06:34 Really interesting it said that Data science helped Amherst Holdings CEO Sean Dobson make a fortune in the housing crash. Now he’s deploying A.I. to profit from properties that most investors wouldn’t touch. So basically, uh, main street renewal is an arm of Amherst holdings or real estate investing firm with 20 billion under management. It owns or manages some 16,000 single family homes scattered across the Midwest and sunbelt. The portfolio makes Amhurst one of the biggest, fastest growing players and institutionally owned rental homes, a $45 billion subsector of the real estate industry that barely existed before the great depression or the great recession. So Sean Dobson Amherst’s CEO, is an imposing Texan data savant who dropped out of college to get into mortgage trading. A decade ago, he made a killing shorting shaky debt during the housing crash. Today he’s adding 1,000 homes a month to his empire with the help of artificial intelligence, using data modeling to make dozens of offers a day on potentially profitable houses. The Main Street homes are a $3.2 billion investment that generates around $300 million in annual rental income, but Dobson harbors far bigger ambitions: “We want to get to 1 million homes in the next 15 years or so,”.

08:00 I mean that’s pretty nuts. You figure there’s 300 something million, 330 million people in the United States and this guy wants to own 1 million homes like you’re talking about. if it was three people per family, he’s going to own 1% of the homes in the United States. That’s his goal. Of course, you know, there’s a big difference between the 16,000 single family homes at a million. Um, but it’s pretty interesting. So he’s got this algorithm, this a AI that’s helping him identify, um, single family homes that would be profitable and also allowing him to make offers on these. And I’m sure it’s probably just based on an algorithm if it meets these factors and then it crosses these boxes and, uh, all that, that it’ll, uh, get an offer. And, uh, it’s pretty crazy. I think something like this is, it’s hard for somebody like myself to wrap his mind around it.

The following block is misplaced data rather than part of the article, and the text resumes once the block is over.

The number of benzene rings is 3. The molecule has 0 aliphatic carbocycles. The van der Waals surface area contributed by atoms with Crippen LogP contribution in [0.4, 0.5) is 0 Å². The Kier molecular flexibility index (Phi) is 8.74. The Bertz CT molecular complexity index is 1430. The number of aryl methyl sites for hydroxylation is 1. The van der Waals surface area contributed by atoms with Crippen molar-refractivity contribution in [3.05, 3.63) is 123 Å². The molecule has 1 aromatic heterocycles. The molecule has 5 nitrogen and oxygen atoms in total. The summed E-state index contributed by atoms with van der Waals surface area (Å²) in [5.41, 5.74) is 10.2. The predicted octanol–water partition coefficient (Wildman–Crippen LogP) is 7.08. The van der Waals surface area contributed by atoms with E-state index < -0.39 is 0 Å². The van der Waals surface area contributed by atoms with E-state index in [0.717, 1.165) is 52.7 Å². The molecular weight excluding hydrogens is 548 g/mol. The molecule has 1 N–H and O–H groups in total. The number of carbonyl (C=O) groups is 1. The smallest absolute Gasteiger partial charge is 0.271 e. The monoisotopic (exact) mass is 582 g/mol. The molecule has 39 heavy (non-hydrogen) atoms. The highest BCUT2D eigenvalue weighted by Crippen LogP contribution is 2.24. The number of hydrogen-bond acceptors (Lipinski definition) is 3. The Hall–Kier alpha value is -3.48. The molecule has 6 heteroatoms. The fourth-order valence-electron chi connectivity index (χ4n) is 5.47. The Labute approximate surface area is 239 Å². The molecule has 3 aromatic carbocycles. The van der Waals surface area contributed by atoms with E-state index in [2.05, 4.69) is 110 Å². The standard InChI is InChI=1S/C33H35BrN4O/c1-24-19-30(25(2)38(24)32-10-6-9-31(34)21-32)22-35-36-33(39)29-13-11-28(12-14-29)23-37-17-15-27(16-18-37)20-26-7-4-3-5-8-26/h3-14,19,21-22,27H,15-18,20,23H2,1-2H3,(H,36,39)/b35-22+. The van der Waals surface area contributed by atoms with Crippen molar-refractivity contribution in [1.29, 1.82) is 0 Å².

08:50 I have some, uh, familiarity with this. Uh, you know, we work with developers for our products here at Rentprep, uh, working in marketing. I work on our websites and videos and podcasts and things like that. So I have some tech understanding, uh, but it’s pretty, uh, uh, pretty crazy to think about the fact that somebody is just essentially creating a computer program and using artificial intelligence to make himself absolutely filthy rich, uh, with real estate. So, uh, I don’t know if this is somebody who’s going to be kind of like the first guy on the frontier, the first one hit the gold rush and then a bunch of other players will, uh, kind of step in and figure this out. And maybe this will just be the norm in 10 years, or maybe not, who knows? Uh, but it’ll be interesting to see how all of this goes. And if this is something that becomes a trend that more and more people with access to this type of technology will take advantage and be able to find these deals and be able to submit so many deals based on uh, the artificial intelligence that they’re employing. So again, this will be another one that I’m sure in the future we will revisit because it’s a, it’s pretty interesting stuff if you ask me.